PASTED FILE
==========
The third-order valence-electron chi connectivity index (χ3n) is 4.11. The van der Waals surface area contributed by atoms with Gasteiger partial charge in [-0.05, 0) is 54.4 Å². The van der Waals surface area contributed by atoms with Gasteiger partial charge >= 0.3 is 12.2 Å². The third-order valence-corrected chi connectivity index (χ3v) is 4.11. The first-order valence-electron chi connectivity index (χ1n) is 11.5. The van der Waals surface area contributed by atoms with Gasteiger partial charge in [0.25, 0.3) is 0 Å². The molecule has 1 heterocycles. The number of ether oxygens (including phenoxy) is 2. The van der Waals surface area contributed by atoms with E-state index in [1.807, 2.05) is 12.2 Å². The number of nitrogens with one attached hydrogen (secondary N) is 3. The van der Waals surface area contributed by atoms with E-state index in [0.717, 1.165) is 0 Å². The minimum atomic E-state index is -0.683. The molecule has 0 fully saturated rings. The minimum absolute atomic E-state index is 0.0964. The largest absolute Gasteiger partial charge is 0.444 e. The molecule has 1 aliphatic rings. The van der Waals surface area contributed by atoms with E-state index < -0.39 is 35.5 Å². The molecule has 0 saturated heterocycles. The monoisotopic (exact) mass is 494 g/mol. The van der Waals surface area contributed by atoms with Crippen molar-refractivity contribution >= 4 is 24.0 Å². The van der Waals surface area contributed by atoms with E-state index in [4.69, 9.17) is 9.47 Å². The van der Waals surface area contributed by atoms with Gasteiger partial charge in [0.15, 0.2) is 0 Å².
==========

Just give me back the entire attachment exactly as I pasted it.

The third-order valence-electron chi connectivity index (χ3n) is 4.11. The van der Waals surface area contributed by atoms with Gasteiger partial charge in [-0.05, 0) is 54.4 Å². The van der Waals surface area contributed by atoms with Gasteiger partial charge >= 0.3 is 12.2 Å². The third-order valence-corrected chi connectivity index (χ3v) is 4.11. The first-order valence-electron chi connectivity index (χ1n) is 11.5. The van der Waals surface area contributed by atoms with Gasteiger partial charge in [0.25, 0.3) is 0 Å². The molecule has 1 heterocycles. The number of ether oxygens (including phenoxy) is 2. The van der Waals surface area contributed by atoms with E-state index in [1.807, 2.05) is 12.2 Å². The number of nitrogens with one attached hydrogen (secondary N) is 3. The van der Waals surface area contributed by atoms with E-state index in [0.717, 1.165) is 0 Å². The minimum atomic E-state index is -0.683. The molecule has 0 fully saturated rings. The minimum absolute atomic E-state index is 0.0964. The largest absolute Gasteiger partial charge is 0.444 e. The molecule has 1 aliphatic rings. The van der Waals surface area contributed by atoms with E-state index < -0.39 is 35.5 Å². The molecule has 0 saturated heterocycles. The monoisotopic (exact) mass is 494 g/mol. The van der Waals surface area contributed by atoms with Crippen molar-refractivity contribution >= 4 is 24.0 Å². The van der Waals surface area contributed by atoms with E-state index in [4.69, 9.17) is 9.47 Å². The van der Waals surface area contributed by atoms with Gasteiger partial charge in [0.15, 0.2) is 0 Å².